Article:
Loss of laminin-alpha4 results in pre- and postsynaptic modifications at the neuromuscular junction

Chand, Kirat K., Lee, Kah Meng, Lavidis, Nickolas A. and Noakes, P. G. (2016) Loss of laminin-alpha4 results in pre- and postsynaptic modifications at the neuromuscular junction. FASEB Journal, 31 4: 1323-1336. doi:10.1096/fj.201600899R


Author Chand, Kirat K.
Lee, Kah Meng
Lavidis, Nickolas A.
Noakes, P. G.
Title Loss of laminin-alpha4 results in pre- and postsynaptic modifications at the neuromuscular junction
Journal name FASEB Journal   Check publisher's open access policy
ISSN 0892-6638
1530-6860
Publication date 2016-12-20
Year available 2016
Sub-type Article (original research)
DOI 10.1096/fj.201600899R
Open Access Status Not yet assessed
Volume 31
Issue 4
Start page 1323
End page 1336
Total pages 14
Place of publication Bethesda, MD United States
Publisher Federation of American Societies for Experimental Biology
Language eng
Subject 1305 Biotechnology
1303 Biochemistry
1312 Molecular Biology
1311 Genetics
Abstract Synaptic basal lamina such as laminin-421 (α4β2γ1) mediate differentiation of the neuromuscular junction (NMJ). Laminins interact with their pre- or postsynaptic receptors to provide stability and alignment of the pre- to postsynaptic specializations. Knockout of the laminin-α4 gene (lama4) does not alter gross NMJ morphogenesis. However, mice deficient in laminin-α4 (lama4(-/-) mice) display disruptions in the alignment of the active zones and postsynaptic folds at the NMJ, although the physiological consequences of this loss have not been examined. The present study investigated the differences in neurotransmission during the early development and maturation of the NMJ in lama4(-/-) and wild-type mice. Lama4(-/-) NMJs demonstrated a decrease in miniature end-plate potential (EPP) frequency and increased amplitude of miniature EPPs and evoked EPPs. Binomial parameters analysis of neurotransmitter release revealed a decrease in quantal release, the result of a decrease in the number of active release sites, but not in the probability of transmitter release. Lama4(-/-) NMJs displayed higher levels of synaptic depression under high-frequency stimulation and altered facilitation, suggesting compromised delivery of synaptic vesicles. This idea is supported by our molecular investigations of lama4(-/-) NMJs, where we see altered distribution of Bassoon, a molecular component of active zones, presumably resulting from perturbed neurotransmission.-Chand, K. K., Lee, K. M., Lavidis, N. A., Noakes, P. G. Loss of laminin-α4 results in pre- and postsynaptic modifications at the neuromuscular junction.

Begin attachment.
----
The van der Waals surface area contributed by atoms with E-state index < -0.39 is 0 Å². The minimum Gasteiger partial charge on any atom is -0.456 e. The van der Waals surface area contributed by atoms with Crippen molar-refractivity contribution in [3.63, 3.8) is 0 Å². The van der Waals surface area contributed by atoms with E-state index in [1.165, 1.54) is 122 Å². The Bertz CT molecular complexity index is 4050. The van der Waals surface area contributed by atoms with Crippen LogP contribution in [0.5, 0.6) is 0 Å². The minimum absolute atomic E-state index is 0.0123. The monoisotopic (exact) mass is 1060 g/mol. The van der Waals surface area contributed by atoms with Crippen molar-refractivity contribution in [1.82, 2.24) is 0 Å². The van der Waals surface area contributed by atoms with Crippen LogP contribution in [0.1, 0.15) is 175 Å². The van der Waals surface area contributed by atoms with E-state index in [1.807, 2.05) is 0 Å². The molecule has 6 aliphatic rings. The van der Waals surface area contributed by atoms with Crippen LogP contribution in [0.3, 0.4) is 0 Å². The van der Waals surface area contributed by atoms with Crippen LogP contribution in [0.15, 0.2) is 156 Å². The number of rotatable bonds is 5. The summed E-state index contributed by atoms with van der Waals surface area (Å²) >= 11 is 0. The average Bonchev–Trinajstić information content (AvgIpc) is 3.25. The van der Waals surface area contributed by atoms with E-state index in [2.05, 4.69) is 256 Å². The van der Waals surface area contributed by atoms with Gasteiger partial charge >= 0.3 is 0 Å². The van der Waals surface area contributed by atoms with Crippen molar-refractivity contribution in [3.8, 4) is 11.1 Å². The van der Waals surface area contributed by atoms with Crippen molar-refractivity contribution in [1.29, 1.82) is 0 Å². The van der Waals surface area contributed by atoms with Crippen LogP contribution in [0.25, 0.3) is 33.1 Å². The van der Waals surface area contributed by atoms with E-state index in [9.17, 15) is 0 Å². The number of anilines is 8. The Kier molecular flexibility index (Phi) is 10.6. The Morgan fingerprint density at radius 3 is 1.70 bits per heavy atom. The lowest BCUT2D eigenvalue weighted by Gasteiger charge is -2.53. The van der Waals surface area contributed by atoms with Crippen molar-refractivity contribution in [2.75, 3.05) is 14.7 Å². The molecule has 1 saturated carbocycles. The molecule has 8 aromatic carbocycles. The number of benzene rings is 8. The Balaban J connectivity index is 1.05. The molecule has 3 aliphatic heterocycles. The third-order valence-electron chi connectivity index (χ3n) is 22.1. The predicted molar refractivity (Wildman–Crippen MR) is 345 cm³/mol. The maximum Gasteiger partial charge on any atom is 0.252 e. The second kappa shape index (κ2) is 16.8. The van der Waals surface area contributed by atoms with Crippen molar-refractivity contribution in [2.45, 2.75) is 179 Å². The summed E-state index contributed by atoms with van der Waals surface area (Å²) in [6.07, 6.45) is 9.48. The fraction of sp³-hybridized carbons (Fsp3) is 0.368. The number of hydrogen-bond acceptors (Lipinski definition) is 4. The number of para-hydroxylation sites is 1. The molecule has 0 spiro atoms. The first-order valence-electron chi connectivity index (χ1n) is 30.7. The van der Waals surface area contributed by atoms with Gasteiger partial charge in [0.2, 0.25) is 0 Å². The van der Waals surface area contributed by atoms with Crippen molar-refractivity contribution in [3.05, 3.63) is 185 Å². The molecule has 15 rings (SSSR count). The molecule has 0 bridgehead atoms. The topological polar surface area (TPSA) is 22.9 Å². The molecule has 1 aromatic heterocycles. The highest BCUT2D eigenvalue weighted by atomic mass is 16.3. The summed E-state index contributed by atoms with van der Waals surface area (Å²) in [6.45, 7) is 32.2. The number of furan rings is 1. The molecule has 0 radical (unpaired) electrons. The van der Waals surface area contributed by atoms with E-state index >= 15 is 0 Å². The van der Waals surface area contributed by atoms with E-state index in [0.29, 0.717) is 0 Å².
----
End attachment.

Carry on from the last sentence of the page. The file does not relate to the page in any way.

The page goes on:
Formatted abstract
Synaptic basal lamina such as laminin-421 (α4β2γ1) mediate differentiation of the neuromuscular junction (NMJ). Laminins interact with their pre- or postsynaptic receptors to provide stability and alignment of the pre- to postsynaptic specializations. Knockout of the lama4 gene does not alter gross NMJ morphogenesis. However, mice deficient in laminin-α4 (lama4−/−) display disruptions in the alignment of the active zones and postsynaptic folds at the NMJ, although the physiological consequences of this loss have not been examined. The present study investigated the differences in neurotransmission during the early development and maturation of the NMJ in lama4−/− and wild-type mice. Lama4−/− NMJs demonstrated a decrease in miniature end plate potential frequency and increased amplitude of miniature end plate potentials and evoked EPPs. Binomial parameters analysis of neurotransmitter release revealed a decrease in quantal release, the result of a decrease in the number of active release sites, but not in the probability of transmitter release. Lama4−/− NMJs displayed higher levels of synaptic depression under high-frequency stimulation and altered facilitation, suggesting compromised delivery of synaptic vesicles. This idea is supported by our molecular investigations of lama4−/− NMJs, where we see altered distribution of Bassoon, a molecular component of active zones presumably resulting from perturbed neurotransmission.
Keyword Basal lamina
Neuromuscular synapses
Neurotransmission
Skeletal muscle
Q-Index Code C1
Q-Index Status Provisional Code
Institutional Status UQ

 
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